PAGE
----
Why Emoji Icons May Soon Look More Like You

Emoji designers are proposing adding different skin tones to expand diversity.

ByJOHN FISCHER
November 4, 2014, 4:44 PM
PHOTO: The Unicode Consortium has proposed a draft plan to add five skin tone colors to emojis.
The Unicode Consortium has proposed a draft plan to add five skin tone colors to emojis.
Unicode Consortium

— -- Emoji, the little faces and other characters used to express every feeling imaginable, may soon be able to express something new -- skin color.

"People all over the world want to have emoji that reflect more human diversity, especially for skin tone," said the Unicode Consortium, the group responsible for coordinating emoji design.

The group made the comment in a draft proposal to expand the color palate for the often yellowish pictographs that get pasted into emails, social media posts and text messages.

If approved, the features would be added to the consortium's upcoming product, Unicode Version 8.0, which is expected to be released sometime in 2015, according to the Unicode website.

PHOTO: Users will be able to change the skin tone of human emoji characters.
Users will be able to change the skin tone of human emoji characters.
Unicode Consortium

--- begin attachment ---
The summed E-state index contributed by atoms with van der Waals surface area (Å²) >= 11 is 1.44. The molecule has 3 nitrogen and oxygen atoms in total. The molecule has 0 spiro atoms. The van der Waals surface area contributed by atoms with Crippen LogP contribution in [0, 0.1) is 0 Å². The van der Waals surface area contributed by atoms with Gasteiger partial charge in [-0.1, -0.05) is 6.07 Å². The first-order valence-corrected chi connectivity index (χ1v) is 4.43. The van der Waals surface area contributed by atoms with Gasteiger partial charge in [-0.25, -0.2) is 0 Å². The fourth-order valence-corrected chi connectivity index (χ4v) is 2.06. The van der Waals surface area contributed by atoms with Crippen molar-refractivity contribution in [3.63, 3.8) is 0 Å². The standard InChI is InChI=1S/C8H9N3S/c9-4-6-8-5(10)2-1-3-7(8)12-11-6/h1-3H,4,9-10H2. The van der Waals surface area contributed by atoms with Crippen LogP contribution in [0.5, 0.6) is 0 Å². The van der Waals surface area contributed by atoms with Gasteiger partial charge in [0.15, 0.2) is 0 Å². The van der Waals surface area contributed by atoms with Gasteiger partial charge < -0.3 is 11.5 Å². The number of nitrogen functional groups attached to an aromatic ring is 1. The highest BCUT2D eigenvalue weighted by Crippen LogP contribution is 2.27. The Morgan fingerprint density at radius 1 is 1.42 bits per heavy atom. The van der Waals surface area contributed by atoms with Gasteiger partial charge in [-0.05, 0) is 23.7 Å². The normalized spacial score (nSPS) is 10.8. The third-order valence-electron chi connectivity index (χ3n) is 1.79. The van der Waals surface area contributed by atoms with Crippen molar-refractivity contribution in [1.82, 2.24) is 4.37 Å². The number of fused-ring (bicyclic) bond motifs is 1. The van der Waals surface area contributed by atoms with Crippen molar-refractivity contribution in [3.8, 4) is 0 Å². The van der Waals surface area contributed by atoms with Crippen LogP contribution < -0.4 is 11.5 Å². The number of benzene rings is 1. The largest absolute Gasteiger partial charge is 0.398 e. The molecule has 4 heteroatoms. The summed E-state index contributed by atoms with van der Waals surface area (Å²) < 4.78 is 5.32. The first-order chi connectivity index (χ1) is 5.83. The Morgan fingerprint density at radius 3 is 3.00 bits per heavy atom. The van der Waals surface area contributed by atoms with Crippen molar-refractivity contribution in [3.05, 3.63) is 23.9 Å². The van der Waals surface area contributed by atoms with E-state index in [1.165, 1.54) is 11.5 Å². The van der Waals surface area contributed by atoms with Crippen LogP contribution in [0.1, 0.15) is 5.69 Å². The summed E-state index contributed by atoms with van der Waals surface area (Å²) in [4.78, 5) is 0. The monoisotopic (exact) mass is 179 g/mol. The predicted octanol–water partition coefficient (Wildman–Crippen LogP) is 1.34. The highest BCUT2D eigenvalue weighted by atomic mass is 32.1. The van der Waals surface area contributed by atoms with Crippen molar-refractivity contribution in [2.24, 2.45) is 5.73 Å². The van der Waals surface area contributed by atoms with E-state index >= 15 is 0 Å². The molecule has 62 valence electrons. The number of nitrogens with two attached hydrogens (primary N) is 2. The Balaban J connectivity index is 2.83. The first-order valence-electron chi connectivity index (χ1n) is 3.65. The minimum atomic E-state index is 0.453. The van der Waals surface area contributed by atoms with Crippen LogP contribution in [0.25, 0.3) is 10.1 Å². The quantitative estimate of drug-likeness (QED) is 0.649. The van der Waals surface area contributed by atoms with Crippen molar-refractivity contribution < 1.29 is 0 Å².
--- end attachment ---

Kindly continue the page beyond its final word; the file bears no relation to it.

Emoji were first created for mobile users in Japan in 1999, according to the website.

"The Unicode emoji characters for people and body parts are meant to be generic," said Unicode in its draft, "yet following the precedents set by the original Japanese carrier images, they are often shown with a light skin tone instead of a more generic (inhuman) appearance, such as a yellow/orange color or a silhouette."

PHOTO: The proposed emoji skin tones are based on the six tones of the Fitzpatrick scale, a recognized standard for dermatology.
The proposed emoji skin tones are based on the six tones of the Fitzpatrick scale, a recognized standard for dermatology.
Unicode Consortium

The proposed skin tones are based on five of the six categories found in the Fitzpatrick Classification scale, founded by dermatologist Thomas Fitzpatrick in 1975 at Harvard Medical School. Fitzpatrick classified different skin tones based on how well each one reacted to UV rays, according to the draft.

Officials with the Unicode Consortium were not immediately available for comment.

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